Decommissioning nuclear power plants still demands public scrutiny

One of the common misconceptions about nuclear power plants is that once they are “shut down,” the work in ensuring safer conditions on the site is over. In fact, that is not true.

The decommissioning process - now in progress at Vermont Yankee - is often the most dangerous time in the life cycle of a plant, as the staff overseeing operations has been drastically reduced.

The terms of the decommissioning are critical in ensuring the safest outcome.

Public officials as well as the New England Coalition have expressed concerns that the company intending to buy the old nuclear plant, NorthStar, has not provided adequate assurance that it has the funds to own the plant and see the decommissioning process through properly.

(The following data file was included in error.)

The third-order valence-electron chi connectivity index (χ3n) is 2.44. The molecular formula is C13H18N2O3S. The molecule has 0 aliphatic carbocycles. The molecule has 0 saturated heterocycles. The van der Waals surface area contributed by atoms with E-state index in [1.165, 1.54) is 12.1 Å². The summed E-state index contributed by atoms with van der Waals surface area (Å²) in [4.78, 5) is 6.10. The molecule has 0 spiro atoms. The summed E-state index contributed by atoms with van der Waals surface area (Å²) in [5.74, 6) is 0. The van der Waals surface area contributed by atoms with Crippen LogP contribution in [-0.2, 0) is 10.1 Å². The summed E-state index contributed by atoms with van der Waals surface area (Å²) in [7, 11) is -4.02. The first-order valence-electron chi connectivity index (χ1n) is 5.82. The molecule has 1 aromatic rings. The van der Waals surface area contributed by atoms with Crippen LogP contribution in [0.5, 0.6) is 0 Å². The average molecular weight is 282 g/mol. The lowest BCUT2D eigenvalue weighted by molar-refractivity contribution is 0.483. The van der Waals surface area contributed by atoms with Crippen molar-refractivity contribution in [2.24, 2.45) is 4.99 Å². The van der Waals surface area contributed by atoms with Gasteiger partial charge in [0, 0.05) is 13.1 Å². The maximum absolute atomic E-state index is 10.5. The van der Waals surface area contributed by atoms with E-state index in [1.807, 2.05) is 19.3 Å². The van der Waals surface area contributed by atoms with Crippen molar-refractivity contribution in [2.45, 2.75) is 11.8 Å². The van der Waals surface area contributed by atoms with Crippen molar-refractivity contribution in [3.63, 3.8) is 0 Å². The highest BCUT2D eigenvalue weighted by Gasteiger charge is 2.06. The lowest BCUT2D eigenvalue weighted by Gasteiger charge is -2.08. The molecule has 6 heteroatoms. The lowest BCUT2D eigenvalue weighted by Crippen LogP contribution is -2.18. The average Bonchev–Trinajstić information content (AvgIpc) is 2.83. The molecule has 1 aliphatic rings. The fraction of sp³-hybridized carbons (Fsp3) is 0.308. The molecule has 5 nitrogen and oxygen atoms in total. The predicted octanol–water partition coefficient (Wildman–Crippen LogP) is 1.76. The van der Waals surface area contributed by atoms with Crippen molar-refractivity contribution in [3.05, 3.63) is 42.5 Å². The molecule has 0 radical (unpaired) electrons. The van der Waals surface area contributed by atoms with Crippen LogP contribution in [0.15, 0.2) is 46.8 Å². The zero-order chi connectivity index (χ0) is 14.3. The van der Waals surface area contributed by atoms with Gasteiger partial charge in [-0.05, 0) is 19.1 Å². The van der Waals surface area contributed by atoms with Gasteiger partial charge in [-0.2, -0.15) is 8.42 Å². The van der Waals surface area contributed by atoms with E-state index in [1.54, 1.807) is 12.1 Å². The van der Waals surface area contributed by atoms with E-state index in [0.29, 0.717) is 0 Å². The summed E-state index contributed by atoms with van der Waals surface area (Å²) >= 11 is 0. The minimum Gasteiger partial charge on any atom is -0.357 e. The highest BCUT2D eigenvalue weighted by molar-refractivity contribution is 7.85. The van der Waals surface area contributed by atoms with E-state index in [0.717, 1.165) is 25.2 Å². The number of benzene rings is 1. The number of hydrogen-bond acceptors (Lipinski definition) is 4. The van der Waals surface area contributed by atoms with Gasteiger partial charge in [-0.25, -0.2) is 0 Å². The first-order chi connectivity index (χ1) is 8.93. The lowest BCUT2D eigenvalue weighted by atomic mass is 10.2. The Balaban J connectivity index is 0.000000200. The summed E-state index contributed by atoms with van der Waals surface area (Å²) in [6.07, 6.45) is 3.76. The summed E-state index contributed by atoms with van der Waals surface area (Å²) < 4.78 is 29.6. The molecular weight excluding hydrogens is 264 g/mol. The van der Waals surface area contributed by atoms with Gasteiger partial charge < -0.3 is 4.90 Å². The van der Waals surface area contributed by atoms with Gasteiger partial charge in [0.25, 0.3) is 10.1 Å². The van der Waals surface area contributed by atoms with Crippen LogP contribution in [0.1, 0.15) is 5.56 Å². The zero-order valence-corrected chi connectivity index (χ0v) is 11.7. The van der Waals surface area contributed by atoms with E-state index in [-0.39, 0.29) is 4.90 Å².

We have witnessed recently the importance of storing radioactive materials safely in Hanford, Wash., where a 20-foot section of a tunnel housing contaminated radioactive waste collapsed and hundreds of workers were ordered to “take cover” at the complex where waste from the production of nuclear weapons has been stored.

An August 2015 report by Vanderbilt University's civil and environmental engineering department had warned about the safety of the tunnels and the dangerous and contaminated waste stored there. The Union of Concerned Scientists had warned that collapse of the tunnels could lead to serious radiological release.

Nuclear waste is hazardous for tens of thousands of years. The site for storing it at Vermont Yankee is located on the river over an aquifer that provides water for people downstream.

The NEC is seeking status to intervene in the process, not only to try to ensure a safer decommissioning outcome but to protect the land and the water.

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